Burden by these thoughts, he returned to the throne room, where his aide was shocked to see him so upset.

"My Pharaoh, is there anything I can do?"

"Yes. I shall depart now to Abydos alone; tell no one of my whereabouts," ordered Sethos.

After several hours, Sethos finally arrived in Abydos, heading for the temple. The people greeted him fondly as he rode by, and then seemed concerned at his apparent worry.

"Grant me, Ra, the strength to complete this task," prayed Lord Sethos. "It is my cousin's will; therefore it is the will of Ma'at…"

He had to stop himself there; how could it be the will of Ma'at to erase the former Pharaoh's name from history!? If he were to do that, it would be the ultimate dishonor he could bestow upon his cousin!

Sethos stared at the King List on the temple wall. Already, the list had omitted over the half the Pharaohs of the previous dynasty, which he had left out at the utmost reluctance.

"Forgive me, my predecessors," he said to the unnamed Pharaohs. "This task was not one I sought. I only intended to serve as a Pharaoh's priest, not become the king myself."

He glanced at the cartouche beside his own—the one that had the name "Atem" inscribed upon it.

Sethos raised the Millennium Rod again, aiming to scratch out the carving.

"This was his will," he reassured himself.

"Lord Sethos!" a shrill voice screeched.

Sethos's heart skipped a beat; for an instant, he thought it may have been Kisara, but was somewhat dismayed that it turned out to be Mana.

"What are you doing here in Abydos…?" he asked her.

Mana glared at him, indignantly, the Millennium Necklace gleaming around her throat. She had been more trouble than she was worth after inheriting the item from Priestess Isis.

"You're going to erase his name!?" she shrieked, pointing at Atem's cartouche. "What did he ever do to you!?"


"Atem was a great Pharaoh!" Mana said, glaring at him now. "He saved us! He saved us all—including you! He made you the Pharaoh, and this is how you repay him!?"

Sethos put the Millennium Rod away; there was no way he would be able to strengthen his resolve as long as Mana was here.

"Mana," he said. "I do not want to erase his name any more than you want me to. It was Atem's will that his name be erased to prevent the return of Zorc. That was why he left us in the first place."

"…He said that…?"

Reluctantly, Sethos handed her the papyrus sheaf.

"I would like to think this is false," he said. "Please tell me it is so, and I shall gladly leave here and leave the cartouche alone."

The Millennium Necklace glowed slightly.

"It… it is genuine…" she whispered, not holding back her tears. "Oh… I can understand why he wants to do this… he doesn't want the Dark One to return, so he would willingly be omitted from history to ensure it. He was truly the most noble Pharaoh…"

"Indeed," replied Sethos.

"But what about Master Mahado!? He is the one who has been guiding me ever since I became Priestess! I have been depending on his words so much… and what about you and the White Dragon?"

"I daresay Mahado and the White Dragon will find their way to us somehow… perhaps one day the former Pharaoh will, too."

Mana sighed.

"What must we do now?" she asked.

"We must do as the former Pharaoh wishes of us," Sethos replied. "If we are to truly honor him, we must honor his will."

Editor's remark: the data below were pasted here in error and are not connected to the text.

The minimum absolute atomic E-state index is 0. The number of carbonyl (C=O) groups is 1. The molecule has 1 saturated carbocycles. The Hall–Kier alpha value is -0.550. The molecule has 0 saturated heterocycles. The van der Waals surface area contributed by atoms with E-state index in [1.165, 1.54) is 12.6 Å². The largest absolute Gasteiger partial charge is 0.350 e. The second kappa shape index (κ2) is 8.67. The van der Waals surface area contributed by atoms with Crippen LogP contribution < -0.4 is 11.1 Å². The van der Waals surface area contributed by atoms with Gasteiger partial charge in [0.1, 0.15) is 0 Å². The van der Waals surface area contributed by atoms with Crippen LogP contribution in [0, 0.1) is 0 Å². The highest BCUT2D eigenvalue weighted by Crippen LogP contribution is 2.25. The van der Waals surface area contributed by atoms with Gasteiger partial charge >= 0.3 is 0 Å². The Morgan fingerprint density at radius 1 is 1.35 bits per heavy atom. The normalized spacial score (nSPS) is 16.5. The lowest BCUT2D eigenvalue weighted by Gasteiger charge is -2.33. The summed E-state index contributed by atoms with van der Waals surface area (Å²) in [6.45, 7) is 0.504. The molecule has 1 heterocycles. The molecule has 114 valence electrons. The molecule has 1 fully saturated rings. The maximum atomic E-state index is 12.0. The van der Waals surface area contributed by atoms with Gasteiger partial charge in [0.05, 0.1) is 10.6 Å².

Sethos had said these words more to himself than Mana. He took out the Millennium Rod again, and this time, brought it to the cartouche and erased the carving. Each stroke of metal on stone seemed more and more burdensome as he progressed. And yet the Millennium Puzzle around his neck seemed more and more light as his cousin's burden was lifted.

Mana took the cue and used the powers of heka she had learned form Mahado to erase Atem's cartouche that was below his image on the tablet that Sethos had carved of their battle.

When the task was finished, the two returned to Thebes; there was still one more cartouche left there, in Atem's chamber in the Valley of the Kings.

Mana had departed to the palace to go through the historical records as Sethos entered the chamber. There the cartouche stood, proudly carved. He raised the Millennium Rod again, but paused.

"Not this one," he ordered himself. "No one is allowed here; this one should be allowed to remain…"

But there had to be an offering he could give Atem in exchange for this decision, which had been against his orders. And then he knew.

Sethos always carried with him a small box that Master Paramesu had given him upon the completion of his training. The box had held his family crest, which meant a lot to Sethos; he had been accepted as a part of Paramesu's family. Sethos still wore the crest proudly, and he always carried the box it had come in. But now, he placed this box upon an empty pedestal that stood below Atem's last cartouche.

Sethos removed the Millennium Puzzle from around his neck and placed it beside the box.

"I return to you your Millennium Puzzle, my former king, and present you with an offering of great personal worth. I pray you will accept it, along with my decision to leave this cartouche intact."

Before his eyes, the Millennium Puzzle rose a few inches into the air and broke into its separate pieces. One by one, the pieces fell into the open box. After the last piece fell in, Sethos closed the box.

"Thank you, my former king," he said.

He left the chamber and returned to the palace in higher spirits. Atem would now be at peace. And Sethos was now at peace with himself.